Welcome to the Food Commission Website
In 2011, the Food Commission will be a virtual organisation with a website and email address maintained by volunteers and supported by donations and by the Food Commission Research Charity, and occasional grant-funded projects. Further reports and articles will be posted on the website for free public access, and the Food Magazine archives and Food Commission reports will also be made available for free public access. Bookmark this site!
In 2010, the Food Magazine ceased publication in paper format. We are in the process of updating our website, so please bear with us.
We know that the issues we investigate and report on are important and that our many supporters over the years have understood and valued our independence and our advocacy work, for which we are well-known. We intend that this should continue through our sister company, the Food Commission Research Charity. The Charity will also build an archive of Food Commission reports and back issues of the Food Magazine, and we will make these available free of charge to the public on our website.
We intend to continue to use our websites to publish news and reports scrutinising the activities of the food industry and continuing our campaigns for healthier diets affordable to all. We are maintaining our Action on Additives campaign website (see http://www.actiononadditives.com/) and our children’s food website (see http://www.chewonthis.org.uk/) along with our Food Commission website http://www.foodcomm.org.uk/. We greatly appreciate the support our subscribers and other supporters have given to us over the years, and we hope you will continue to support us in these endeavours.
While we have stopped taking subscriptions, we are asking individuals to consider making donations to the Food Commission Research Charity, so that we are able to continue our advocacy work.
Should you be able to help us further, please click here or return any donations to: The Food Commission Research Charity, 94 White Lion Street, London, N1 9PF.
We want bread, and roses too! Food justice special; Food and Fairness Inquiry; Cuban food and agriculture; Government slashes budgets; Tree food in Africa; Minimum needs, minimum carbon and much more...
In Britain, most people’s idea of a tree food would be an apple or perhaps hazelnuts, but for many people living in Africa, tree foods can mean the difference between life and death...
‘Nanotechnologies’ are technologies that involve the manipulation of matter at the atomic and molecular level.
Exploring the carbon footprint of minimum income diets.
Current lifestyles in the UK are unsustainable and policy-makers are struggling to find ways to shift society to lower carbon modes of living.
Since the 2006 film directed by Faith Morgan, “The Power of Community: How Cuba survived peak oil,” Cuba has been heralded as an example of how to respond to a sudden and severe shortage of resources.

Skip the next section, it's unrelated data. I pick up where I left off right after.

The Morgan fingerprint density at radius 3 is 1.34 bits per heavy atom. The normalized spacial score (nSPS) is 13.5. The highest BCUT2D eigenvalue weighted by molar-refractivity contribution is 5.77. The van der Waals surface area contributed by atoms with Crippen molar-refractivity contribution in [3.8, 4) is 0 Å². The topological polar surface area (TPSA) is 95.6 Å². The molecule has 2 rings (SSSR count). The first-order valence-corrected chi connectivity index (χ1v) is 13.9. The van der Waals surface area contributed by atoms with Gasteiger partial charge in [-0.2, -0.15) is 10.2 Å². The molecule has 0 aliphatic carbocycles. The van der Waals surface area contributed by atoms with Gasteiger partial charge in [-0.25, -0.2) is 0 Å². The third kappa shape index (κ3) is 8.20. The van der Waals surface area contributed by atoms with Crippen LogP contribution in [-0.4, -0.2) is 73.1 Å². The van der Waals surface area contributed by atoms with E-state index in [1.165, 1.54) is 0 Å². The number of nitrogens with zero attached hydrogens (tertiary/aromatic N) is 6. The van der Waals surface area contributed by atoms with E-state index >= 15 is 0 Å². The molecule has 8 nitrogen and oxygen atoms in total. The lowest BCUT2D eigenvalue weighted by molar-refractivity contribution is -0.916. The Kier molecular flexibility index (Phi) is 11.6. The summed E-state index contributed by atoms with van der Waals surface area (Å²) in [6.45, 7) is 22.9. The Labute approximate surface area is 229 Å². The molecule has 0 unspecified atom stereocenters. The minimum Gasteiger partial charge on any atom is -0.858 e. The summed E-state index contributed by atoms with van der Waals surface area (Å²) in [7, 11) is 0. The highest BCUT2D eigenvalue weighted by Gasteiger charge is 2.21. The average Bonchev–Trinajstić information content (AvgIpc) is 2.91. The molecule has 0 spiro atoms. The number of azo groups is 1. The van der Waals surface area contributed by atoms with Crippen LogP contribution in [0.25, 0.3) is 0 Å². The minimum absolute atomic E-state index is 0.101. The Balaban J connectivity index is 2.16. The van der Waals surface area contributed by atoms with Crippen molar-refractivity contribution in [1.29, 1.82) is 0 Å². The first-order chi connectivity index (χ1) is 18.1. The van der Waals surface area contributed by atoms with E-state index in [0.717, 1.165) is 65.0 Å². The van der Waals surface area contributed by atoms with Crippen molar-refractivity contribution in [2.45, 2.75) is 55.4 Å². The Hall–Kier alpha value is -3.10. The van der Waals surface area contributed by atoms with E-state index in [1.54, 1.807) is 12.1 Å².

Nestlé is one of the four most boycotted companies on the planet and the most boycotted in the UK because of the way it pushes its baby milk, a problem that continues to this day despite the significant gains achieved by the campaign...
Inside: Salty diets for school kids; Celebrate makeshift landscapes; Canadian style local food; Mad as hell about hunger; Vegan delight... and more!
Plan B organic farm is less than an hour’s drive from the centre of metropolitan Toronto. As its name implies, it intends to be around when everyone understands that Plan A is failing.
The Food Magazine investigates omega-3 fatty acids in your diet
Our new farming columnist Tim Waygood with a talk on the wildside…
London Assembly Member Jenny Jones, of the Green Party, worries that the Olympics will be a festival of sport, and junk food…
Inside: Fast food and Guantanamo Bay; Coco Pops not a good afternoon snack; Apples and climate change; Cheap booze fuelling alcohol harm; A farmer's diary; Tackling food poverty... and more!
EFSA's scientific panel on additives, the ANS Panel, has lowered the Acceptable Daily Intakes (ADIs) for three of the six artificial food colours linked to increased hyperactivity in children
Food Commission report on children's food in leisure venues by Anna Glayzer and Jessica Mitchell for the BHF.
A new survey by The Food Commission reveals how children’s films with ratings as young as U and 12A carry adverts for foods that would not be permitted between children’s television adverts; and for booze.
Food Commission researchers found that despite pledges to the contrary, many major retailers continue to harness pester power by loading checkouts with high fat, salt and sugar foods. 28 stores belonging to 7 major retailers were surveyed.
The Caroline Walker Trust has published Jessica Mitchell's report; 'I hear it's the closest to breast milk.' The report reviews the discussions of parents around formula and formula feeding.